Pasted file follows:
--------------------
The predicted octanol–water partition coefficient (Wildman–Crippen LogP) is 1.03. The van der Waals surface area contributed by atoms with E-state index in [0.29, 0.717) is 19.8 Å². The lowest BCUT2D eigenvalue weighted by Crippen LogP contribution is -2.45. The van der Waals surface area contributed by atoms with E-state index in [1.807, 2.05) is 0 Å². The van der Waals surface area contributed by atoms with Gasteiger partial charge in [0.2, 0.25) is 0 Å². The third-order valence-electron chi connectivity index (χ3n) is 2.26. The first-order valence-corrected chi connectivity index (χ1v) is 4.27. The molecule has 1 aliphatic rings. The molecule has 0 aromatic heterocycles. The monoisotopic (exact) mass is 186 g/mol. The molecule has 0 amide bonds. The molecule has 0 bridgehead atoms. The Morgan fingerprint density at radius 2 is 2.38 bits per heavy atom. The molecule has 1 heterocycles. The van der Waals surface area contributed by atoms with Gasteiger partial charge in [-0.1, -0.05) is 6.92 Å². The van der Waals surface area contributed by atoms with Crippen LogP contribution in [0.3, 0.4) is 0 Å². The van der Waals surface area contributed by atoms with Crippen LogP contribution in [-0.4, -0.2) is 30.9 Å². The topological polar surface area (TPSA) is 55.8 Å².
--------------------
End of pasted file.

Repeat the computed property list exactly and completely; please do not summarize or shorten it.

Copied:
The predicted octanol–water partition coefficient (Wildman–Crippen LogP) is 1.03. The van der Waals surface area contributed by atoms with E-state index in [0.29, 0.717) is 19.8 Å². The lowest BCUT2D eigenvalue weighted by Crippen LogP contribution is -2.45. The van der Waals surface area contributed by atoms with E-state index in [1.807, 2.05) is 0 Å². The van der Waals surface area contributed by atoms with Gasteiger partial charge in [0.2, 0.25) is 0 Å². The third-order valence-electron chi connectivity index (χ3n) is 2.26. The first-order valence-corrected chi connectivity index (χ1v) is 4.27. The molecule has 1 aliphatic rings. The molecule has 0 aromatic heterocycles. The monoisotopic (exact) mass is 186 g/mol. The molecule has 0 amide bonds. The molecule has 0 bridgehead atoms. The Morgan fingerprint density at radius 2 is 2.38 bits per heavy atom. The molecule has 1 heterocycles. The van der Waals surface area contributed by atoms with Gasteiger partial charge in [-0.1, -0.05) is 6.92 Å². The van der Waals surface area contributed by atoms with Crippen LogP contribution in [0.3, 0.4) is 0 Å². The van der Waals surface area contributed by atoms with Crippen LogP contribution in [-0.4, -0.2) is 30.9 Å². The topological polar surface area (TPSA) is 55.8 Å².